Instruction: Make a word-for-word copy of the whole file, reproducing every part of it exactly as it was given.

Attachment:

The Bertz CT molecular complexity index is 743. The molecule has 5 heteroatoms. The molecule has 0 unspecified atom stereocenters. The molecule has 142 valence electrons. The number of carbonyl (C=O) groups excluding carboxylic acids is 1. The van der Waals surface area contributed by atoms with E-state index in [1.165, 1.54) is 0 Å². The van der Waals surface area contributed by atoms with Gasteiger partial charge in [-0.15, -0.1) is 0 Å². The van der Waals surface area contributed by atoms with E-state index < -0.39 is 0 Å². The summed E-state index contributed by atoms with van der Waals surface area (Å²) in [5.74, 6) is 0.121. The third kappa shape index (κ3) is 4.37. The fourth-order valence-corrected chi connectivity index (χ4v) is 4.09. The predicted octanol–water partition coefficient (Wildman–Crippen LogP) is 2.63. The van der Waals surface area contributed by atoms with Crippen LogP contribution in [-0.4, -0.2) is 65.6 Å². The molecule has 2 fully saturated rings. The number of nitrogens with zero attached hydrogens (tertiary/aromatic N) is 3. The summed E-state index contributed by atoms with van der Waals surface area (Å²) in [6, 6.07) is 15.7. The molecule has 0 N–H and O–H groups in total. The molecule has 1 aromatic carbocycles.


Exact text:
The Bertz CT molecular complexity index is 743. The molecule has 5 heteroatoms. The molecule has 0 unspecified atom stereocenters. The molecule has 142 valence electrons. The number of carbonyl (C=O) groups excluding carboxylic acids is 1. The van der Waals surface area contributed by atoms with E-state index in [1.165, 1.54) is 0 Å². The van der Waals surface area contributed by atoms with Gasteiger partial charge in [-0.15, -0.1) is 0 Å². The van der Waals surface area contributed by atoms with E-state index < -0.39 is 0 Å². The summed E-state index contributed by atoms with van der Waals surface area (Å²) in [5.74, 6) is 0.121. The third kappa shape index (κ3) is 4.37. The fourth-order valence-corrected chi connectivity index (χ4v) is 4.09. The predicted octanol–water partition coefficient (Wildman–Crippen LogP) is 2.63. The van der Waals surface area contributed by atoms with Crippen LogP contribution in [-0.4, -0.2) is 65.6 Å². The molecule has 2 fully saturated rings. The number of nitrogens with zero attached hydrogens (tertiary/aromatic N) is 3. The summed E-state index contributed by atoms with van der Waals surface area (Å²) in [6, 6.07) is 15.7. The molecule has 0 N–H and O–H groups in total. The molecule has 1 aromatic carbocycles.